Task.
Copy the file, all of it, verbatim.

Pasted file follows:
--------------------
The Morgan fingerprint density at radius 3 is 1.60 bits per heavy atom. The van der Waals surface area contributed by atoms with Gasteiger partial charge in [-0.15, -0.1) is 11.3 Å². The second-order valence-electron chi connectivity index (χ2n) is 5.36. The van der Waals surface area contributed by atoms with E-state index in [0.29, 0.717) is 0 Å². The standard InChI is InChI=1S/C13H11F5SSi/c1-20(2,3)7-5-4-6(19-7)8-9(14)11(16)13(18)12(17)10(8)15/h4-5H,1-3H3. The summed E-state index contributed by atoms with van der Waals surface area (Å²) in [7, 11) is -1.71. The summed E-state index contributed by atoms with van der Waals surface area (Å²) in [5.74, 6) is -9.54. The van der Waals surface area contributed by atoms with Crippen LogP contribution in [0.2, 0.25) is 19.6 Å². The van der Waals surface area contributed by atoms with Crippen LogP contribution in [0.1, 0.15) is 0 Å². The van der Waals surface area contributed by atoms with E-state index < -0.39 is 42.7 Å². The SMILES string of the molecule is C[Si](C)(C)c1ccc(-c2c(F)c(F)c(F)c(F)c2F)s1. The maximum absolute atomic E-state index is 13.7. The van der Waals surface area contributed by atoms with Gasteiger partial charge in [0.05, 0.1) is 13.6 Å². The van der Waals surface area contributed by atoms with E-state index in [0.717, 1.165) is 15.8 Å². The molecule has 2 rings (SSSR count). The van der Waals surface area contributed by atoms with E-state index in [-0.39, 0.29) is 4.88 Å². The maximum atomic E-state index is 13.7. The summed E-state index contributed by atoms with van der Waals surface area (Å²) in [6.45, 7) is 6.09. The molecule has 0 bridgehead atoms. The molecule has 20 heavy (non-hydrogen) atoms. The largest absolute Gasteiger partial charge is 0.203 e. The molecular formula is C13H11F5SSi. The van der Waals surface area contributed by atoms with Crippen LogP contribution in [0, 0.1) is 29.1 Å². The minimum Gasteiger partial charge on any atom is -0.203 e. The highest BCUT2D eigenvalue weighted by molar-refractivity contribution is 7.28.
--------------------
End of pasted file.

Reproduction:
The Morgan fingerprint density at radius 3 is 1.60 bits per heavy atom. The van der Waals surface area contributed by atoms with Gasteiger partial charge in [-0.15, -0.1) is 11.3 Å². The second-order valence-electron chi connectivity index (χ2n) is 5.36. The van der Waals surface area contributed by atoms with E-state index in [0.29, 0.717) is 0 Å². The standard InChI is InChI=1S/C13H11F5SSi/c1-20(2,3)7-5-4-6(19-7)8-9(14)11(16)13(18)12(17)10(8)15/h4-5H,1-3H3. The summed E-state index contributed by atoms with van der Waals surface area (Å²) in [7, 11) is -1.71. The summed E-state index contributed by atoms with van der Waals surface area (Å²) in [5.74, 6) is -9.54. The van der Waals surface area contributed by atoms with Crippen LogP contribution in [0.2, 0.25) is 19.6 Å². The van der Waals surface area contributed by atoms with Crippen LogP contribution in [0.1, 0.15) is 0 Å². The van der Waals surface area contributed by atoms with E-state index < -0.39 is 42.7 Å². The SMILES string of the molecule is C[Si](C)(C)c1ccc(-c2c(F)c(F)c(F)c(F)c2F)s1. The maximum absolute atomic E-state index is 13.7. The van der Waals surface area contributed by atoms with Gasteiger partial charge in [0.05, 0.1) is 13.6 Å². The van der Waals surface area contributed by atoms with E-state index in [0.717, 1.165) is 15.8 Å². The molecule has 2 rings (SSSR count). The van der Waals surface area contributed by atoms with E-state index in [-0.39, 0.29) is 4.88 Å². The maximum atomic E-state index is 13.7. The summed E-state index contributed by atoms with van der Waals surface area (Å²) in [6.45, 7) is 6.09. The molecule has 0 bridgehead atoms. The molecule has 20 heavy (non-hydrogen) atoms. The largest absolute Gasteiger partial charge is 0.203 e. The molecular formula is C13H11F5SSi. The van der Waals surface area contributed by atoms with Crippen LogP contribution in [0, 0.1) is 29.1 Å². The minimum Gasteiger partial charge on any atom is -0.203 e. The highest BCUT2D eigenvalue weighted by molar-refractivity contribution is 7.28.